FC Liverpool’s failure to attain “Liverpool” trademark: When 19 league titles just aren't enough

Acknowledging the full extent of brand infringement, FC Liverpool has attempted to register a trademark for the word Liverpool in an attempt to extend its scope of brand protection. These efforts have been unsuccessful following a heated public debate, with the United Kingdom Intellectual Property Office (UKIPO) rejecting the application due to the geographical significance of the city of Liverpool. Yet, Chelsea FC and Tottenham Hotspur represent examples of football clubs that have succeeded in their efforts to register trademarks for the words Chelsea and Tottenham. This viewpoint explores the seemingly subtle, yet significant, differences in these cases and explores the wider implications for brand protection.


Jan Buza

LFC Trademark

FC Liverpool, LFC and Liverpool trademarks

With 19 league titles, 6 European cups and 8 FA cups, FC Liverpool represents one of the most successful football clubs in the entire history of British football. The club has successfully registered a number of trademarks, ranging from LFC to FC Liverpool and its logos, providing effective brand protection for the club’s merchandise, broadcasting and other commercial activities. In 2019, FC Liverpool sought to extend this level of protection by registering the word Liverpool, with the hopes of addressing the growing sales of fake merchandise and products. The trademark application was filed in a total of 8 classes, including class 9 (Media content), 16 (Stationery), 25 (Clothing), 28 (Toys and sports equipment), 35 (Retail and wholesale services), 38 (Telecommunication services), 41 (Education, entertainment, multimedia production and sports) and 43 (Hospitality services).

Refusal of “Liverpool” trademark filed by FC Liverpool

The trademark application for the word “Liverpool” has been rejected due to the geographical significance of the city. The reaction towards this decision from the supporters union Spirit of Shankly highlighted the critical view that “the word Liverpool is not for anybody to own, it belongs to the city of Liverpool and its people. We should all be allowed to use it freely, however we see fit, without fear of legal letters dropping through our doors.” [1]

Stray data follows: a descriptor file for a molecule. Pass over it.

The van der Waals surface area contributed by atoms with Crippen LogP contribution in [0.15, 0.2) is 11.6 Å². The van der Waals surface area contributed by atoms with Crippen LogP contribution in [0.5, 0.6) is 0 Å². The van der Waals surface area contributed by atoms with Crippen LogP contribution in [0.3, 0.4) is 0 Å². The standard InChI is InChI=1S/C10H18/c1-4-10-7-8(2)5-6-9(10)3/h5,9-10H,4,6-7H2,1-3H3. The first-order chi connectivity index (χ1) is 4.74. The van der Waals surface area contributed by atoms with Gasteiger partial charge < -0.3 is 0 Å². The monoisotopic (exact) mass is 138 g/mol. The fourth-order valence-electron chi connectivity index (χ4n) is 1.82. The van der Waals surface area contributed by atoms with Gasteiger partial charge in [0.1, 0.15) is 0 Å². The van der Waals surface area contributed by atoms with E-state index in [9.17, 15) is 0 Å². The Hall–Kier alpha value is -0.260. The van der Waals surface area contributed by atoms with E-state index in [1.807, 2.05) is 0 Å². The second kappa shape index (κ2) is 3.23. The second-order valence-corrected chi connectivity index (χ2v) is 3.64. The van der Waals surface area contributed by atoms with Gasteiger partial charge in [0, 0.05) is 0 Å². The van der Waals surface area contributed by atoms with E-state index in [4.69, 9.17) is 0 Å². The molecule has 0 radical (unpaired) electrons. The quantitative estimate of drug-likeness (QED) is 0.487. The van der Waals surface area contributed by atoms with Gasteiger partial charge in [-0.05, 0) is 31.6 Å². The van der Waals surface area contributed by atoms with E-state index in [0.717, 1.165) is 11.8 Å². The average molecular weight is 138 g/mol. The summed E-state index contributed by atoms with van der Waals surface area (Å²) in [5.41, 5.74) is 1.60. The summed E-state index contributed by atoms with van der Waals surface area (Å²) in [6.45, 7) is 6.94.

At the same time, it needs to be pointed out that the trademark application filed by FC Liverpool clearly specified that the brand protection is sought only for goods and services in relation to the football club and the game of football. As a result, this trademark application never sought to gain exclusive rights for the word “Liverpool” itself, merely the use of this branding in the context of football products and services.

Chelsea FC, Tottenham Hotspur and FC Liverpool

Interestingly, FC Liverpool is not the first football club that attempted to register a word trademark for the name of the city / borough in which it is located. This attempt was preceded by a successful registration of both Chelsea and Tottenham. So what makes a difference in this case that led to the rejection of the “Liverpool” trademark application?

An argument raised by the UKIPO revolves around the relative size of the city / borough. Both Chelsea and Tottenham represent much smaller and more confined boroughs in comparison to the city of Liverpool. Furthermore, a significantly higher number of businesses as well as affiliated businesses (e.g. other football clubs, sportswear producers) are based in Liverpool in comparison to the other two areas.

L’Oreal’s “Liverpool” brand

After reviewing the UKIPO database of registered trademarks, our team of trademark attorneys has identified one registered trademark for the word “Liverpool’. It is owned by L’Oreal and covers several items in Class 3, namely hair preparations and treatments; hair care preparations not for medical purposes; preparations for setting hair. This trademark has been registered in January 2020 and we were so far unable to find commercially available information about the corresponding products produced by L’Oreal. Regardless of the current issue regarding the non-use of this trademark, the rejected application filed by FC Liverpool can be expected to create a precedence for challenging the validity of the “Liverpool” trademark owned by L’Oreal.

Jan Buza
Jan Buza

Product Mind

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